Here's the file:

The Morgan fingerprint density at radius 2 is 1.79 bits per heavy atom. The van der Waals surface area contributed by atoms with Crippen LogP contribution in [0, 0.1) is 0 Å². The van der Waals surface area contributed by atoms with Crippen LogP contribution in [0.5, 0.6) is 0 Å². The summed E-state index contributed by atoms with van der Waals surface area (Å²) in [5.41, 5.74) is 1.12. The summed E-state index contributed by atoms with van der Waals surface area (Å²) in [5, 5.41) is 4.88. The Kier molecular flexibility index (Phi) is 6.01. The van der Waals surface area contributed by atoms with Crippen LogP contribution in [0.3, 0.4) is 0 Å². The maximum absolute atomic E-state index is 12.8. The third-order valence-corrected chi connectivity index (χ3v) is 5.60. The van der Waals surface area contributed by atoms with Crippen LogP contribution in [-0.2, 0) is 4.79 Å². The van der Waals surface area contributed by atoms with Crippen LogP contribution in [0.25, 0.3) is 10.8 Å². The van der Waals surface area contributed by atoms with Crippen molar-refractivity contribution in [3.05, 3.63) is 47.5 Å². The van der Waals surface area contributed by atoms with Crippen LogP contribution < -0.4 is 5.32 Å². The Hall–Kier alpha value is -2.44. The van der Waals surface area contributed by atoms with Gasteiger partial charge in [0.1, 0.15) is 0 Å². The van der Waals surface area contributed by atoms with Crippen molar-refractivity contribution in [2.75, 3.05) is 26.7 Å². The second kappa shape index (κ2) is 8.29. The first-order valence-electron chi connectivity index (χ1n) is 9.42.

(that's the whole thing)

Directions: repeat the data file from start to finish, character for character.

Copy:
The Morgan fingerprint density at radius 2 is 1.79 bits per heavy atom. The van der Waals surface area contributed by atoms with Crippen LogP contribution in [0, 0.1) is 0 Å². The van der Waals surface area contributed by atoms with Crippen LogP contribution in [0.5, 0.6) is 0 Å². The summed E-state index contributed by atoms with van der Waals surface area (Å²) in [5.41, 5.74) is 1.12. The summed E-state index contributed by atoms with van der Waals surface area (Å²) in [5, 5.41) is 4.88. The Kier molecular flexibility index (Phi) is 6.01. The van der Waals surface area contributed by atoms with Crippen LogP contribution in [0.3, 0.4) is 0 Å². The maximum absolute atomic E-state index is 12.8. The third-order valence-corrected chi connectivity index (χ3v) is 5.60. The van der Waals surface area contributed by atoms with Crippen LogP contribution in [-0.2, 0) is 4.79 Å². The van der Waals surface area contributed by atoms with Crippen LogP contribution in [0.25, 0.3) is 10.8 Å². The van der Waals surface area contributed by atoms with Crippen molar-refractivity contribution in [3.05, 3.63) is 47.5 Å². The van der Waals surface area contributed by atoms with Crippen LogP contribution < -0.4 is 5.32 Å². The Hall–Kier alpha value is -2.44. The van der Waals surface area contributed by atoms with Gasteiger partial charge in [0.1, 0.15) is 0 Å². The van der Waals surface area contributed by atoms with Crippen molar-refractivity contribution in [2.75, 3.05) is 26.7 Å². The second kappa shape index (κ2) is 8.29. The first-order valence-electron chi connectivity index (χ1n) is 9.42.